Tombée de nuit sur Shanghai

← Part of the Collection: Chantal Akerman
Tombée de nuit sur Shanghai

Tombée de nuit sur Shanghai is Akerman's contribution to the collective film L'état du monde, which includes six short films on the state of the world by Pedro Costa, Vicente Ferraz, Wang Bing, and Apichatpong Weerasethakul, commissioned by the Portuguese Calouste Gulbenkian Foundation. In Tombée de nuit, Akerman's trademark static shots capture the harbour, boats crossing the river, passers-by, the megalopolis' skyline, gigantic illuminated advertisements and night falling in real time. It has little or no storyline. The random background noise of a hotelrestaurant provides the soundtrack of this aimless visual reverie.


“As night falls, the mighty glass towers of Shanghai, like so many giant screens, reflect a maelstrom of images, from a multicoloured Mona Lisa to Walt Disney cartoons, whilst the cacophonic sounds of commercial clips saturate the aural space. The urban skyline morphs into an outdoor cinema where the signs and signifiers of a global world project the dazzling spectacle of simulacra. Over a career of more than forty years, Akerman, in the many guises of her highly diverse film language, has interrogated the images of this world, both in the tangible surfaces that they offer to our eye and in what they tell us about the manifold ways in which individuals behold and apprehend reality. From the interior of the home which has been the privileged territory of her early work to the open spaces of the international metropolis, from Eastern Europe to the heart of the Americas and Asia, her camera captures a world caught between stasis and movement, suspended in a transitional space between past, present and future. At once a phenomenologist and a radiographer, a traveller between inside and outside, she seeks to render visible the invisible, to uncover personal and historical inscriptions behind the habitats, landscapes and material objects that constitute our world. Whether in fictional or in documentary mode, in the kitchen of a Belgian housewife, the waiting room of a Moscow train station or the streets of China's largest city, her cinema draws a complex map of human experience.”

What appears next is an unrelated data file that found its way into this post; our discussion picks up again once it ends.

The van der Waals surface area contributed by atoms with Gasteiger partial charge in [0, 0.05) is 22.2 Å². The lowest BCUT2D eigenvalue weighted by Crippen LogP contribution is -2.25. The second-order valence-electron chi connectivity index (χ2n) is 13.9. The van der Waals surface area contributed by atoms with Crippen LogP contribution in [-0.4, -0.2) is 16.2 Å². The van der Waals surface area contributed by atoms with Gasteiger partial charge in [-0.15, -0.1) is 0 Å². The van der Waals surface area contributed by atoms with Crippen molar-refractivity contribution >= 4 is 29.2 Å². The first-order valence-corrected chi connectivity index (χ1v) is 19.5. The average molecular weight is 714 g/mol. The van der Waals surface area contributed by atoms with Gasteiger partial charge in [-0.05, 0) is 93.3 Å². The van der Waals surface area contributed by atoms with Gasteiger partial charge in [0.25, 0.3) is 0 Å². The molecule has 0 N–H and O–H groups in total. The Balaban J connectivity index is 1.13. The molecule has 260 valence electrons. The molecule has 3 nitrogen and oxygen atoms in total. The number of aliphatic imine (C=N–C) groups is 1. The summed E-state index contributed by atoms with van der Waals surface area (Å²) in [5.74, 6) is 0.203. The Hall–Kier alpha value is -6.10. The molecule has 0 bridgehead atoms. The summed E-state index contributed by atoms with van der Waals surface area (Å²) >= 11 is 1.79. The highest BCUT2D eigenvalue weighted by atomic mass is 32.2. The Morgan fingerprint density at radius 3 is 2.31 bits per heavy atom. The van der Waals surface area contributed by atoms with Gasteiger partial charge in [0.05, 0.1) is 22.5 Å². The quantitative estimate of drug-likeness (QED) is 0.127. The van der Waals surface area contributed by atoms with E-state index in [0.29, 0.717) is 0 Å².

Marion Schmid1

  • 1Marion Schmid, Chantal Akerman (Manchester: Manchester University Press, 2011), 172.